There are not enough warm tents in the world to protect refugees from the South Asia earthquake from the coming winter, a top UN official has warned.
Only the heaviest tents will protect against the brutal Kashmiri winter
Andrew Macleod told the BBC that the emergency was so vast it was an even bigger challenge than the 2004 tsunami.
He said the problem was growing every day, and was "outside the scope of any government to handle".
The warning came amid a dispute between Pakistan and India over an Indian offer of helicopters to aid relief work.
Pakistan said it would accept the Indian army aircraft, but not their pilots or crew.
India responded that it would not be possible to provide military helicopters without Indian pilots and crew.
The BBC's Aamer Ahmed Khan in Karachi says an agreement between the historic rivals could potentially double the size of the fleet of relief helicopters operating in Pakistan and Pakistan-administered Kashmir.
Good weather has allowed helicopter relief efforts to resume, but 20% of the areas worst-hit may still not have been reached.
Nine days after the earthquake hit Kashmir and parts of Pakistan, India and Afghanistan, at least two million people are still homeless and at the mercy of the weather, aid officials warn.
Mr Macleod, operations manager of the UN Emergency Response Team working out of Islamabad, the Pakistani capital, said winter-weight tents were needed to protect people from the "cold and brutal winter" to come.
But he warned: "The need here is greater than the existence of tents in the world. We need more tents than exist."
Death toll grows
Deaths in Pakistani-run Kashmir alone may exceed 40,000, local officials say.
Sikander Hayat Khan, the regional prime minister, said he believed that up to 70,000 had also been injured.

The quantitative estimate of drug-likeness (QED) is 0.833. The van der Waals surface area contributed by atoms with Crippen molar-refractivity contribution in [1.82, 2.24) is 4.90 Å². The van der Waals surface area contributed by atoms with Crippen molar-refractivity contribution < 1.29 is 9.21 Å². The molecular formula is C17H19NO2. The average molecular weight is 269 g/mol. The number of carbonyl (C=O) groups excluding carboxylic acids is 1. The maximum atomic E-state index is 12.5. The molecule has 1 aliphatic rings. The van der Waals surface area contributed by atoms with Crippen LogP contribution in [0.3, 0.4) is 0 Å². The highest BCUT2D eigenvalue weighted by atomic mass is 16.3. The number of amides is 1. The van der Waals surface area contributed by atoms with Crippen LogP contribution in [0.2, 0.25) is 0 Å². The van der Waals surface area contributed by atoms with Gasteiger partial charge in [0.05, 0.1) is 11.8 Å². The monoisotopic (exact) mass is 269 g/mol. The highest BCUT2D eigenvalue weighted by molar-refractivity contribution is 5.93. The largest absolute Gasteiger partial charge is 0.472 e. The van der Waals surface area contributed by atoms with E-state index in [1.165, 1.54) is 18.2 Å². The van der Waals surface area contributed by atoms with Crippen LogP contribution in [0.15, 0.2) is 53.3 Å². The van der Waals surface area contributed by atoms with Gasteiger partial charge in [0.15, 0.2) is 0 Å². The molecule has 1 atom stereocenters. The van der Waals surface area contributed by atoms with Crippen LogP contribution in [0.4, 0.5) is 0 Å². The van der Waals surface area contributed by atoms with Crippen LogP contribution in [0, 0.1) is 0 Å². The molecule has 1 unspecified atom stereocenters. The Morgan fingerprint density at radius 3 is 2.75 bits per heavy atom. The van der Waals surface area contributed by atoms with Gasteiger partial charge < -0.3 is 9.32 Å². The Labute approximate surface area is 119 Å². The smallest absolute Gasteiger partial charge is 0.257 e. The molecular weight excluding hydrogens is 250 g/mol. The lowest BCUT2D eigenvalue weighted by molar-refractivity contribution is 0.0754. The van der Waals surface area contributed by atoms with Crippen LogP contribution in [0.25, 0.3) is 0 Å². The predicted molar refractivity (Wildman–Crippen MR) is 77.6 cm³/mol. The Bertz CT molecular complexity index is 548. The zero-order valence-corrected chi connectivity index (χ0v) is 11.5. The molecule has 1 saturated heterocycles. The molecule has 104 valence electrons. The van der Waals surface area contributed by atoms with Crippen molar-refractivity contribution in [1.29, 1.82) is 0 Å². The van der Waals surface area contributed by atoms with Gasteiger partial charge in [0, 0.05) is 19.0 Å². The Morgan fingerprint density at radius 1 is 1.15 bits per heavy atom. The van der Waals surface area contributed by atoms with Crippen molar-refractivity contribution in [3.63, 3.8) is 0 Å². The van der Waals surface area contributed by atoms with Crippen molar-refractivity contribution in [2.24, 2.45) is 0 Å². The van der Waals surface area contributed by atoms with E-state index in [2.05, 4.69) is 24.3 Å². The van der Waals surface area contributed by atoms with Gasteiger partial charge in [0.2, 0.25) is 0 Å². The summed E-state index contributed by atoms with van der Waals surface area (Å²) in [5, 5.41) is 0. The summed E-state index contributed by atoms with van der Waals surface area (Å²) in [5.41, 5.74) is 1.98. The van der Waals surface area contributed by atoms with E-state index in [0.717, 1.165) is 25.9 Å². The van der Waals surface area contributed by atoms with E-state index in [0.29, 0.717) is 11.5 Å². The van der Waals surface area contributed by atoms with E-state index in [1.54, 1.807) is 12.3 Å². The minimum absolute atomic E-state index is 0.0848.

If confirmed, the new death figures would bring the total to 54,000 in all areas affected by the quake.
Helicopter crews are making hazardous trips into the mountains
Pakistan's government puts the overall number of deaths in Pakistan-administered Kashmir and North West Frontier Province at about 40,000.
In Indian-administered Kashmir, officials say 1,400 people were killed.
Aid workers say more are bound to die unless either they reach shelter, or shelter reaches them.
Mr Macleod said while many refugees were converging on centres like Islamabad and Rawalpindi, many others could not make such a journey, over several mountain ranges, when roads had been blocked or swept away in landslides.
He said the relief operation was "mobilising every possible resource" to reach such people, "from massive helicopters to feet", and including mules.
But he said the challenge was bigger than after the 2003 earthquake in Bam, Iran, or even the 2004 tsunami.
"Here we've got over 15,000 villages spread out through the affected region," he told the BBC's Newshour radio programme.
"The affected areas are much larger in geographical size than the tsunami, and rather than being in flat coastal areas, we are operating in some of the highest mountains and deepest valleys in the world."
From first light on Monday, under clear skies, helicopters were flying in and out of Muzaffarabad, in Pakistani-administered Kashmir, once again after two days of disruption due to storms at the weekend, the BBC's Mike Wooldridge reports.
More and more people are being discovered with untreated injuries sustained in the earthquake and, increasingly, their wounds are becoming infected and gangrenous, our correspondent says.
"We saw rows of people in a really bad way with suppurating wounds," Sean Keogh, a doctor with British medical aid group Merlin, told Reuters news agency after a three-day trek in the badly-hit Neelum valley.
"There are 1,000 to 2,000 significantly wounded that need surgical treatment. Wounds are pouring pus, patients are going to get septic and die."
Continuing rain and snow in Indian-administered Kashmir was still hampering relief efforts there on Monday, the Associated Press reported.
* Many roads in the affected area are damaged and/or impassable